Cheers !



unfortunately I don’t have any first-hand experience with the DuckDuckGo blocker either, but given that I’m now using uBlock Origin in Firefox and Chrome for years without any problems and have also installed it on many devices of my family and friends, I can only agree with @luk.

Moreover, I’m now following @Swiftonsecurity (a Windows System Administrator in a multi-billion company) for some time and when they write on their (btw awesome) website that after intensive testing of different blockers uBO is the best blocker, I tend to believe this as well.

Of course all of this does not mean that I think Better shouldn’t be ported to Firefox/Chrome, but as of today uBO is my top pick as well for Firefox/Chrome.

While I’m obviously not Indie (:wink:), my personal take on your last question would be the following:

There are blockers which seriously care about tracking (Better, Privacy Badger, Disconnect), ethical multi-purpose blockers like uBlock Origin (tracking, ads, malware, own lists, …) and some other blockers that either are only focus on fighting the most terrible ads but do not care about tracking per-se (AdBlock Plus whitelisting) or have some problem of credibility because they collect data themselves if not disabled (Ghostery).


Hey @julian, thanks for your insight as well.

I went to have a look at that website, looks like a good place to learn a few tricks. I’m following their twitter account as well.

I agree with your opinion on blockers. I stopped using Ghostery and AB+ when they started getting fishy about how they operated and what they blocked/didn’t block. There was a thread on this forum a while back on the topic if I remember correctly.


Sorry for being so slow to respond to this. We’ve been up to our eyeballs (in exciting, making-progress kind of things…)

We 100% aim to do so. However it does require us having the resources to do so. Right now, Better sales aren’t enough to support us working on Better full time. (And we want to be working on bigger, more impactful things anyway…) But we would like to be able to perhaps get enough funds to hire someone else to do this work…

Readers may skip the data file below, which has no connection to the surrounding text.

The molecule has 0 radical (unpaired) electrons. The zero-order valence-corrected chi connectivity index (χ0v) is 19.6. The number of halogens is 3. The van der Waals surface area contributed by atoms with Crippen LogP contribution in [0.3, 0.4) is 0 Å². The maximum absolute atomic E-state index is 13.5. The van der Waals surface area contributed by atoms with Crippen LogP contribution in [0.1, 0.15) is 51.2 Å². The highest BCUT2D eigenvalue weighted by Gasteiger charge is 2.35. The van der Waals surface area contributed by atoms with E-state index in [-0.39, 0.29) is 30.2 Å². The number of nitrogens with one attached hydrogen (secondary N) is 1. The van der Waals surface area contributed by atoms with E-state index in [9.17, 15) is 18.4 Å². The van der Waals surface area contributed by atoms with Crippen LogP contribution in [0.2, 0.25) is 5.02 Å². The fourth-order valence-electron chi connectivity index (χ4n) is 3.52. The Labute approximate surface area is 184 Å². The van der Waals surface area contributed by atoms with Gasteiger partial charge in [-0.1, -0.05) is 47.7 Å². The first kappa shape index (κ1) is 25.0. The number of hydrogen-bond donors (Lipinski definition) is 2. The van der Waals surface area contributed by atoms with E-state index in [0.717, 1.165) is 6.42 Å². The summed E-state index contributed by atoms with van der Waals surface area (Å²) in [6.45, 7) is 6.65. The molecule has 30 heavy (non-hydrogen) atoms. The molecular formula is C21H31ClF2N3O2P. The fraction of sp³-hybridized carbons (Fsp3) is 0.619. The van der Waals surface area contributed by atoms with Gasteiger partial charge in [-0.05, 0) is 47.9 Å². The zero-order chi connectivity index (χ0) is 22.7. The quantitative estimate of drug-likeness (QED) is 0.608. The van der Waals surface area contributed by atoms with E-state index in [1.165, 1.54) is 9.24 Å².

In their exploratory phase, Aral did speak to DuckDuckGo, and I believe they have good intentions in this area (in case that’s of any value!)

It’s generally about intention, and how they make money/survive. As more extensions pop up, it’s clear that we need to be better at communicating how we are different. Especially as there are options out there (Chrome blocking ads but not Google tracking!) that claim to be providing a wonderful privacy-protecting free service when, by declaring themselves as such, they are opening people up to being vulnerable.

Key things to look out for:

  1. What is the blocking criteria? Can a tracker pay/request to be unblocked?
  2. Can you easily access the block list to see what they are blocking?
  3. Is it free and open?
  4. Is it venture-capital or big-corporation-backed?

As far as we’re concerned, uBlock Origin is the only other blocker we recommend.


Not a tool specifically, but @aral has made Better generate its block list into the EasyList format, which works with uBlock Origin (and I think ABP.)


Much appreciated! I will be sure to spread the link around to anyone using Chrome/ Firefox.


Thanks for your answer @laura, and for the head’s up on the EasyList format for uBlock Origin. Much appreciated indeed.

If Better can automatically export it’s block list for importing into uBlock Origin then i don’t see any hurry in porting Better to other browsers :slight_smile:

Hope to hear more on projects soon.